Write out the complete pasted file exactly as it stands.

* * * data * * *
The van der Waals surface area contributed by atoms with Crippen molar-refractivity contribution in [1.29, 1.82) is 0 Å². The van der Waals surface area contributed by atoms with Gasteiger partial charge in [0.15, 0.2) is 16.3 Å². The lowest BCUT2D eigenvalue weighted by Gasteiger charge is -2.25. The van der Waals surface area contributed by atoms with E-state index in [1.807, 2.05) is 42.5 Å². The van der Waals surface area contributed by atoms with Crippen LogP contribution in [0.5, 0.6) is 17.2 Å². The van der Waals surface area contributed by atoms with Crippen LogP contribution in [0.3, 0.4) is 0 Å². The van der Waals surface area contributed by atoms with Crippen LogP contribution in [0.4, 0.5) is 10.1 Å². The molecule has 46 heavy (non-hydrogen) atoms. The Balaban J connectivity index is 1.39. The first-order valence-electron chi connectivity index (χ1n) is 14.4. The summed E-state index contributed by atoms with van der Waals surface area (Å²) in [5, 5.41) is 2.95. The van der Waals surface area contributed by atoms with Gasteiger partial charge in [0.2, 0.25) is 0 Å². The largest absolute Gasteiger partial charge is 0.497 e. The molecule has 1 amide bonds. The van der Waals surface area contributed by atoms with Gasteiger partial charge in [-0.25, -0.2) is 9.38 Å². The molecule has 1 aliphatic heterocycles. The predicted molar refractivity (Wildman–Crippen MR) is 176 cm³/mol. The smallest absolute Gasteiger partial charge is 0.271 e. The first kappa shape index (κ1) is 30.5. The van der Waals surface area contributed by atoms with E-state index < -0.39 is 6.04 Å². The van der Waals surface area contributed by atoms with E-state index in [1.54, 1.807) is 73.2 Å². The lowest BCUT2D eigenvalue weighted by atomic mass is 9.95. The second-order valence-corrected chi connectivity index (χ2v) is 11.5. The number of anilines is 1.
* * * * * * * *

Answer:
The van der Waals surface area contributed by atoms with Crippen molar-refractivity contribution in [1.29, 1.82) is 0 Å². The van der Waals surface area contributed by atoms with Gasteiger partial charge in [0.15, 0.2) is 16.3 Å². The lowest BCUT2D eigenvalue weighted by Gasteiger charge is -2.25. The van der Waals surface area contributed by atoms with E-state index in [1.807, 2.05) is 42.5 Å². The van der Waals surface area contributed by atoms with Crippen LogP contribution in [0.5, 0.6) is 17.2 Å². The van der Waals surface area contributed by atoms with Crippen LogP contribution in [0.3, 0.4) is 0 Å². The van der Waals surface area contributed by atoms with Crippen LogP contribution in [0.4, 0.5) is 10.1 Å². The molecule has 46 heavy (non-hydrogen) atoms. The Balaban J connectivity index is 1.39. The first-order valence-electron chi connectivity index (χ1n) is 14.4. The summed E-state index contributed by atoms with van der Waals surface area (Å²) in [5, 5.41) is 2.95. The van der Waals surface area contributed by atoms with Gasteiger partial charge in [0.2, 0.25) is 0 Å². The largest absolute Gasteiger partial charge is 0.497 e. The molecule has 1 amide bonds. The van der Waals surface area contributed by atoms with Gasteiger partial charge in [-0.25, -0.2) is 9.38 Å². The molecule has 1 aliphatic heterocycles. The predicted molar refractivity (Wildman–Crippen MR) is 176 cm³/mol. The smallest absolute Gasteiger partial charge is 0.271 e. The first kappa shape index (κ1) is 30.5. The van der Waals surface area contributed by atoms with E-state index < -0.39 is 6.04 Å². The van der Waals surface area contributed by atoms with E-state index in [1.54, 1.807) is 73.2 Å². The lowest BCUT2D eigenvalue weighted by atomic mass is 9.95. The second-order valence-corrected chi connectivity index (χ2v) is 11.5. The number of anilines is 1.